What do you call those things on a puff? Those light flaky things that you bite into with the softest of crunches. Little crispy flakes that stay on your tongue, and melt into moistness. I’d call them eggwash, but puff droppings sounds more apt. This evening I left a trail of puff droppings across neighbourhoods, in buses and for a brief moment, on a cow. Not that I cared, mind you.
A city must be explored and experienced only by foot. Not by autos, or worse cars, but by buses and trains and all kinds of walks. Slow leisurely ones, fast snappy walks, walks dictated by traffic signals, weary walks at the end of a long day, distracted walks at other times. Whenever I explore a city, I walk. This puts a limitation on the amount of sightseeing I can do, but then travel is one of those pleasures that does unfold slowly. The destination is the journey, travel unravels it. The enjoyment of travel is in merely roaming about taking in the sights of a place, taking it all in until the sights click, whir and fall neatly into a collage of experiences. In the end it is these images that talk of the city, the not so oft seen images of people and places. Roads beckon and buses and trains reach out to far corners, pulling the traveler deeper into an inexplicable maze. Except that this maze never ends; there is no escape. Nor do I seek one.
Walking around Bangalore these past few months; I have finally reached the stage where I must write it all out, for I fear memory will not prove enough to hold everything with accuracy. I have taken crowded buses across the city, walked under the metro lines, walked along bus routes, stood at bus depots observing all the buses come and go. I have walked for miles only to come back to the same place, I have walked mindlessly, getting lost. At times I have walked with the evening sun casting its mellow rays through trees, with the slightest of Bangalore breezes coolly wafting. At other times, I have walked with the moon just within sight, like a low-hanging fruit. And still at other times, I have walked with the certain knowledge, reaching just the road I expected, the locality I wanted to. It is a very different pleasure, this finding of the apt place knowingly, yet unknowingly.
Coming back to those mystery puffs, they were a well deserved treat. Today evening I literally walked into the sunset. Westward bound from my office onto small streets lined with trees and houses. Some houses old, square with trees in the courtyard, old wooden swings lightly creaking in the wind. Some modern ones, with strange angles and frosted glass windows; some monstrosities, pink and orange with several floors, taking up every inch of their allocated plot. This theme seemed to continue almost endlessly only broken occasionally by large roads, where traffic vroomed angrily. Up, up above, the concrete line of the metro kept snaking its way across. I passed small parks, full of screaming children inside. I passed larger parks with weary drivers waiting outside. The new Bangalore must keep up appearances now and this it does by having almost every other road dug up. Underpasses, flyovers and other very modern contraptions clutter the city. Roads rise up and curve gracefully, other roads pass under the leftover space, still others move sedately underneath the chaos. City buses thundered across mindless to my quest, unknown bus numbers honking gloriously, trying to beat rush hour traffic.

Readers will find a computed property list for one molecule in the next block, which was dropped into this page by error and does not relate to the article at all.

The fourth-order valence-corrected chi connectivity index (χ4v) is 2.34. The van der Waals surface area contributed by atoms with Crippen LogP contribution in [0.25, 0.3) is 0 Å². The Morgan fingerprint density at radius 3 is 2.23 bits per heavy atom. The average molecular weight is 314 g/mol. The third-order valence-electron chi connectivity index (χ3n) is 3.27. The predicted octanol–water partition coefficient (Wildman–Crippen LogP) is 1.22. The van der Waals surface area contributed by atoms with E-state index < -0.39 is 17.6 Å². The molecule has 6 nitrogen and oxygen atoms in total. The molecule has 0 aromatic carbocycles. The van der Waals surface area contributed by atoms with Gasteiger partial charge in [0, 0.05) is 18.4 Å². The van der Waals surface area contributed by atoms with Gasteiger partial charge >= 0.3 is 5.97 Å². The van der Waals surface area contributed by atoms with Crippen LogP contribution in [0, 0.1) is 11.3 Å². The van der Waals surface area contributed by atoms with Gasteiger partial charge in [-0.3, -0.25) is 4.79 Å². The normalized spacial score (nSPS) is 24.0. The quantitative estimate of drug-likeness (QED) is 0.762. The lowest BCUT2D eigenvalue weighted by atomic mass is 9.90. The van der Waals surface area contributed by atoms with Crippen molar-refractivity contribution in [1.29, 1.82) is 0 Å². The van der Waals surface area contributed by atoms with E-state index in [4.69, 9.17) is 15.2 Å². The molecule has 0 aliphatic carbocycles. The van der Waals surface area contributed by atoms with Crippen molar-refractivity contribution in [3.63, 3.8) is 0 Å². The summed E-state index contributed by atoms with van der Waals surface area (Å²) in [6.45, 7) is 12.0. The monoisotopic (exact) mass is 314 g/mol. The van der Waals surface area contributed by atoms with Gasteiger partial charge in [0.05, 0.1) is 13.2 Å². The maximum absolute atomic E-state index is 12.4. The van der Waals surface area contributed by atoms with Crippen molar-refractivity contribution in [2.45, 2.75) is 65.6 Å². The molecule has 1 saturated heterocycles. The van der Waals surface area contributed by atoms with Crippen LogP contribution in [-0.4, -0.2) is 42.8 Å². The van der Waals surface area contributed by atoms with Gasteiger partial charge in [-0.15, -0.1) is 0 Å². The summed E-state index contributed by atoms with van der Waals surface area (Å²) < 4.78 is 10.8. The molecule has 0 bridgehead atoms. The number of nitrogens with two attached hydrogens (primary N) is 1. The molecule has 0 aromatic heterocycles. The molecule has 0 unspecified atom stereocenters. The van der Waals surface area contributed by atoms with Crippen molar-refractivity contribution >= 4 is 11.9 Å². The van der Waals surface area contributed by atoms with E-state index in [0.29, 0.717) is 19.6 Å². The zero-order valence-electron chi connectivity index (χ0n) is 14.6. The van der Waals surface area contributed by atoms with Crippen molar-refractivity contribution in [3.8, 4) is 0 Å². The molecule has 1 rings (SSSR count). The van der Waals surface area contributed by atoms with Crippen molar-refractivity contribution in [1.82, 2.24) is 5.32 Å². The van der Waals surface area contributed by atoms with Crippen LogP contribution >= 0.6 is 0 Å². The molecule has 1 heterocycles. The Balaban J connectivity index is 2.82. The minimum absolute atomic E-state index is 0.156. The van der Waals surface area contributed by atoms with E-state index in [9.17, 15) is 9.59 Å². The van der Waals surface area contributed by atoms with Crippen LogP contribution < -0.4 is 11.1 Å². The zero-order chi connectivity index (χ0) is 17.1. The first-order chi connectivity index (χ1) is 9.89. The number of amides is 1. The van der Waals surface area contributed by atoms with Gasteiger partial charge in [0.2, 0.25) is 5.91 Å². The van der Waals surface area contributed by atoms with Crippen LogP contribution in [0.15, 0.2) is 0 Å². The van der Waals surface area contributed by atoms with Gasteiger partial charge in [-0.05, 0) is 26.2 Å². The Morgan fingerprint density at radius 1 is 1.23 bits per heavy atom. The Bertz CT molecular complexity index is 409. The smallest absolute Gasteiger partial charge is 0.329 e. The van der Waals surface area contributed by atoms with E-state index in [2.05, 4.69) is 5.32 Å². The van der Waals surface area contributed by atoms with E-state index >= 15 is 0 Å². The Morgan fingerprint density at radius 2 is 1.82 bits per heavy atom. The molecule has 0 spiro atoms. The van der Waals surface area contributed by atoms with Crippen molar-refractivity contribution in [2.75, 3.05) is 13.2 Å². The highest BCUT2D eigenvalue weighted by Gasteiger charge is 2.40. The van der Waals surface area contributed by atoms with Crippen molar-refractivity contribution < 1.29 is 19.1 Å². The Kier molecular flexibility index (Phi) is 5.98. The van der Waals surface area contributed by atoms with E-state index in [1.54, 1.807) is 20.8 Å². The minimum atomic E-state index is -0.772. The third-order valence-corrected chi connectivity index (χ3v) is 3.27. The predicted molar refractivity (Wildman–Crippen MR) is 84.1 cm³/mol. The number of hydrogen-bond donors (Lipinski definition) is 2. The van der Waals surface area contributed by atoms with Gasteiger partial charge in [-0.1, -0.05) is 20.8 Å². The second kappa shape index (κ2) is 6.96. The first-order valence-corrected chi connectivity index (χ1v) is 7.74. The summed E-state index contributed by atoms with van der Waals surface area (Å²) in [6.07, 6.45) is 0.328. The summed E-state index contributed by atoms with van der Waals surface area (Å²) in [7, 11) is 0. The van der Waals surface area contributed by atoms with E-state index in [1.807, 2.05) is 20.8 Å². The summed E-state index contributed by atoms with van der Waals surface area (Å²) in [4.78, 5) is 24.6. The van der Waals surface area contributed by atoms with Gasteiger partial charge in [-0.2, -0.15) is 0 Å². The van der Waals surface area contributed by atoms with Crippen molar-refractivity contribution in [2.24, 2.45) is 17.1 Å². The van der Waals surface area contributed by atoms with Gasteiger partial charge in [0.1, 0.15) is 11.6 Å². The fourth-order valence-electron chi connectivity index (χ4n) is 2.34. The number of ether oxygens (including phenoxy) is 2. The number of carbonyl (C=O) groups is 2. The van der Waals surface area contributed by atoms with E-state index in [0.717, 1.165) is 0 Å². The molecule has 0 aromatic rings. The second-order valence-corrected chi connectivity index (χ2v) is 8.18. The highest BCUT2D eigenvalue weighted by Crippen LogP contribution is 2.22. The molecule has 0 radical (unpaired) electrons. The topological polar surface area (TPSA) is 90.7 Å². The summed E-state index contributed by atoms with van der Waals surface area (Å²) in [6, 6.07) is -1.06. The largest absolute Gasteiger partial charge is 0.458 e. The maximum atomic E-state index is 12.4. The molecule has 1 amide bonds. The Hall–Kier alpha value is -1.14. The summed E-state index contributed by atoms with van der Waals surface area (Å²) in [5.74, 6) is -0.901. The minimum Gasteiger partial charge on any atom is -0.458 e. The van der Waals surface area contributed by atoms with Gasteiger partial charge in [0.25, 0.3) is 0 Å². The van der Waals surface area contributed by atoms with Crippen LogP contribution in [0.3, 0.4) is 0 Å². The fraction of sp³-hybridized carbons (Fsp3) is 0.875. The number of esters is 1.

Meanwhile I had left behind the stately houses and moved on to smaller plots, narrower streets. The trees miraculously still stood around. But the show stealers were still the houses. From another era. I would bet anything they had red oxide floors and wide, huge bathrooms with lizards scurrying about in them. The whole street seemed to be stolen from some elaborate movie set. The sun shone exactly through the trees onto the front yards, it shone through the gaps in the grilles on the houses, forming patterns on the street. Large groups of old people busied about the streets, kids ran helter-skelter and the only automobiles in view were parked ones. Some more leisurely ambling and I found myself outside “Brahmin Bakery”. It was a typical Indian shop, small and crammed with baked goodies. And it was crowded, probably the best measure of its popularity. Inside, small boys busied about arranging tins of sweet breads, cakes, rusks and pastries. An ancient oven heated ‘today’s special’; “capsicum puff”. Which is how I found myself with two of those capsicum beauties. I also packed a pastry and went off, eating all the while. I walked a lot more but I don’t remember much. I was busy stuffing myself, licking my fingers, licking my lips, brushing off pastry icing and puff dust. I walked right into the midst of a traffic jam caused by a peeing cow, and walked across a park full of old ladies laughing strenuously. Just as darkness was beginning to fall, I finished my treats and my bus came up there billowing smoke, the conductor exhorting people to move quickly. On some days, everything falls into place. On some other days things go notoriously wrong, but the pleasure of travel still lingers in the air. Calling out softly.
PS: This is a true account of a walk, from Jayanagar to Basavanagudi to Gandhi bazaar. The unmentioned parts of the walk are so because I was busy stuffing my face.